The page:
One of the subjects lacking from our education system is financial literacy. We are of the opinion basic finance should be taught in schools but most of the time it is not. Part of our role as financial advisors is to educate our clients as much as they wish.
Below are some basic terms listed alphabetically and definitions you may want to share with your children.
Amortization – Debt paid of over a set period of time at regular intervals. The payment is usually made monthly calculated on the amount borrowed plus interest. A mortgage is an example of an amortized loan.
APR – Annual Percentage Rate reflects the interest and any fees incurred on a loan.
ARM – Adjustable Rate Mortgage has a variable interest rate on the amount borrowed. It can rise or decline based on the market and the terms of the loan.
Asset Allocation – Ratio of various asset types used in your portfolio.
Asset Classes – Different type of investments (assets) such as cash, bonds and stocks that are combined in various proportions to create an asset allocation.
Balloon Payment – A high final loan payment in exchange for lower regular repayments. Borrower would need to save to make the higher balloon payment or else risk defaulting on a loan.
Bonds – Also called Fixed Income. A loan usually made to a government or corporation in exchange for interest payments paid at regular intervals. The loan is to be repaid at a specific future date.
Budget/Spending Plan – Tracking your expenses over a period of time to know where your money is going as well as how much you are or can save for the future.
Cash – Money in your checking or savings account. Used for an emergency fund and monthly spending.
Compound interest – Paid on the cash saved/invested and accumulated interest. If you have $100 and receive 2% interest ($2.00), the new balance is $102. The next pay period, you receive interest on $102 (2% on $102 = 2.04). New balance is $104.04. Simple interest would be $2 on $100 for each pay period, not compounded.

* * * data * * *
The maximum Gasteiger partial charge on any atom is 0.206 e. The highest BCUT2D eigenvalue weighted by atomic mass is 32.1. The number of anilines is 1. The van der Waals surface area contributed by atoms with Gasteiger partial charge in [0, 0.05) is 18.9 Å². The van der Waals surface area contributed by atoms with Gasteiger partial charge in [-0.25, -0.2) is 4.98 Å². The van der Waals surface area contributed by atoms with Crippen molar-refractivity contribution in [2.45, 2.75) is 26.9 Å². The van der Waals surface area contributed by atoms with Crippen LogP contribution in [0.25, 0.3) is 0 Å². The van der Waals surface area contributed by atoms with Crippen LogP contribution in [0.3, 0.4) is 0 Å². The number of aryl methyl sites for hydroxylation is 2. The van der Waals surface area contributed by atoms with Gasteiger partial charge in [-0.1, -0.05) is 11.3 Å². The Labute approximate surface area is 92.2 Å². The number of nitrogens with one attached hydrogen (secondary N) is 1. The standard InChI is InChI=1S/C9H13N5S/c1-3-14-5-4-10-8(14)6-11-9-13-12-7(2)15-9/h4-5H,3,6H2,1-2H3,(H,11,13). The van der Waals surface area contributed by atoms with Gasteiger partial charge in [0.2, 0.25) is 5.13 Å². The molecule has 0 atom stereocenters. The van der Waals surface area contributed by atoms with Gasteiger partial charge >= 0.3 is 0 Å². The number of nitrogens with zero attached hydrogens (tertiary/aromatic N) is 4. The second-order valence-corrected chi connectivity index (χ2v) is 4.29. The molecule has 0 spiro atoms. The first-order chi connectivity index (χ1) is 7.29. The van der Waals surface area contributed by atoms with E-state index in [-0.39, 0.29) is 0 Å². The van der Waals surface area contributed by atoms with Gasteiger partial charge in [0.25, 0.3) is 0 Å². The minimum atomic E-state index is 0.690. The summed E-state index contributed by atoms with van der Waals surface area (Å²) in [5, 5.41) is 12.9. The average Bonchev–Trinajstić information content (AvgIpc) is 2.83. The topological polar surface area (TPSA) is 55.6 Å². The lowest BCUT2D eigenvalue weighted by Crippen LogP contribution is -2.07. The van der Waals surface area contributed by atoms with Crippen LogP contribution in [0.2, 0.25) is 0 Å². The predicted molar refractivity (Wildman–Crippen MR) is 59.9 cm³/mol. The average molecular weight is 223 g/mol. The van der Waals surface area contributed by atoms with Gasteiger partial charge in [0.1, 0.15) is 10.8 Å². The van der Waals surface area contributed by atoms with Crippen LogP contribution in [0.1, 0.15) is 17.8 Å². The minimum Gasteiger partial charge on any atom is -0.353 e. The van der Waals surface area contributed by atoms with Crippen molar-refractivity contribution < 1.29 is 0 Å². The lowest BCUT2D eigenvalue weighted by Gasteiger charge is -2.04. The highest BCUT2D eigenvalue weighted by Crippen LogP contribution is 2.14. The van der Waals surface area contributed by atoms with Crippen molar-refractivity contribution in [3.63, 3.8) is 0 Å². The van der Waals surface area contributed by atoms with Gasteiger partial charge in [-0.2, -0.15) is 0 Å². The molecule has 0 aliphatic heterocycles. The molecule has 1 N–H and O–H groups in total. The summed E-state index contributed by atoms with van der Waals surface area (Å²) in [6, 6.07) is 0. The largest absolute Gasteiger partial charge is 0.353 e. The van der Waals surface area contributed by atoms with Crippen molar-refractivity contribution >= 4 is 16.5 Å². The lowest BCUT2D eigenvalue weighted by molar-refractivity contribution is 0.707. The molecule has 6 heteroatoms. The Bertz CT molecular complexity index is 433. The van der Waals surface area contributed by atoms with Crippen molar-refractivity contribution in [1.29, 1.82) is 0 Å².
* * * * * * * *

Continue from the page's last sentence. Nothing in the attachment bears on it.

Emergency Fund – Usually six – nine months of expenses kept in savings or money market fund to cover unexpected expenses such as car repair, etc.
FDIC Insured – Insurance for deposits should the bank go out of business. Standard coverage is for deposits up to $250,000 per depositor per institution. Offered on bank savings accounts and certificates of deposit (CDs).
FICO Score – Many institutions use this score as a measure of a person’s creditworthiness. An institution may only lend money to people with a certain score or higher. Range is 300 to 850. Components include credit history, amount owed to others, etc.
Money Market Fund – Investment compromised of short-term investment to pay interest and maintain the share price of $1.00. For instance, many money markets offer check writing and may offer higher interest than a savings account. It is not FDIC insured.
Mutual Fund – A basket of securities combined in one mutual fund portfolio. They can be a basket of stocks, bonds, cash or any combination. Example: S&P 500 Index Mutual fund. Buy $1,000 worth of shares – you own the entire S&P 500 companies versus buying $1,000 of a single company’s stock.
Net Worth – The different between what you own (assets) and what you owe (liabilities/debt)
Rebalancing – Based on your asset allocation, you may add or subtract from an asset that is over your target allocation. If your allocation is 60% in stocks and they have increased to 65%, sell 5% and re-allocate it to the portion of your portfolio (such as bonds or cash) that is below your target allocation.
Stocks – Also known as equities. Stocks offer ownership of a company based on the number of shares you buy.